WORLD

Why You Should Not Look Away From The Unfolding Disaster In Yemen

Kids for a start. 80 percent of Yemeni children need immediate aid.

28/07/2017 2:12 PM AEST | Updated 28/07/2017 2:13 PM AEST

CANBERRA -- It is a fair bet not many Australians have an immediate connection to Yemen. Do you know someone from there? Have you been? Do you know where it is on map?

Yemen is one of the Arab world's poorest countries and the Department of Foreign Affairs warns Australians not to go there. At all. And with very good reason.

AFP/Getty Images
A Yemeni infant suspected of being infected with cholera receives treatment at Sabaeen Hospital in Sanaa.

There have been two years of hostilities and whatever the cause -- it is ugly and you can read it here and watch it here and here, according to Al Jazeera -- the country's vital health, water and sanitation infrastructure fell apart long ago. Now Yemen's civilians are paying the price with their lives.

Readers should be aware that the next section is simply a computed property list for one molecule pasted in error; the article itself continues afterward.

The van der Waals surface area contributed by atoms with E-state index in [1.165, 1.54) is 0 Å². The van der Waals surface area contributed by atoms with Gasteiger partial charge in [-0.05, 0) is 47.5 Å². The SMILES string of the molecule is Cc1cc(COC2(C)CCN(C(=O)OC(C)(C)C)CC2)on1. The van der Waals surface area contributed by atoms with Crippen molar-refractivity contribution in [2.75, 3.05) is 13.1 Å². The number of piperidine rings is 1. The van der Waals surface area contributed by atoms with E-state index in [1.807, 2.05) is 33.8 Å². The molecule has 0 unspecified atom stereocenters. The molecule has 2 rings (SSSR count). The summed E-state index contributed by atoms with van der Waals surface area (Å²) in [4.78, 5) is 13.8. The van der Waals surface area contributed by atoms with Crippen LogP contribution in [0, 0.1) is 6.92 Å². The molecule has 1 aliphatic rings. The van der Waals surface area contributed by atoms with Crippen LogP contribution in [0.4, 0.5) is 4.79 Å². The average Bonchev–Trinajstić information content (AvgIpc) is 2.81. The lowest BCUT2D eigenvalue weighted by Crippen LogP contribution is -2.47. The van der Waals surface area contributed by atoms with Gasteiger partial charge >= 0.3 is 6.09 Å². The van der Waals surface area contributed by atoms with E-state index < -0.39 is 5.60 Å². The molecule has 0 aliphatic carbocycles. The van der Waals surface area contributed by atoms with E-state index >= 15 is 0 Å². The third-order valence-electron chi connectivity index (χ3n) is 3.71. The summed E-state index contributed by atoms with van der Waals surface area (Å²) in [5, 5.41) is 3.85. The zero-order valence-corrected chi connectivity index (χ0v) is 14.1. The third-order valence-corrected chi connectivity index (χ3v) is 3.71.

The magnitude of this disaster is nothing short of extraordinary. And catastrophic.

According to the UN's children's fund (UNICEF), the World Food Programme (WFP) and the World Health Organisation (WHO), the country is experiencing the world's worst cholera outbreak in the midst of the world's largest humanitarian crisis.

It passed the 340,311 cholera cases in Haiti in 2011 a week ago, according to Oxfam.

Yemen, in the past three months alone, has recorded 400,000 cases of suspected cholera and nearly 1900 associated deaths.

What's cholera? It is a water-borne bacterial infection that is very rarely seen in developed countries and it is usually caused by poor sanitation. It is an inhumane way to die. A person's skin may turn bluish-gray from extreme loss of fluids. There are vaccines.

Nearly two million Yemeni children are acutely malnourished.

Nearly 80 percent of Yemen's children need immediate humanitarian assistance.

More than three million people have fled their homes.

There is an humanitarian effort going on. UNICEF, WFP and WHO say "more than 30,000 health workers haven't been paid their salaries in more than 10 months, but many still report for duty."

The agencies insist there is hope.

"More than 99 per cent of people who are sick with suspected cholera and who can access health services are now surviving."

It all seems so remote, but this is part of what is happening in Africa at the moment. It is the worst humanitarian disaster since World War II, where up to 23 million people are at risk of starvation.

And we can't look away.

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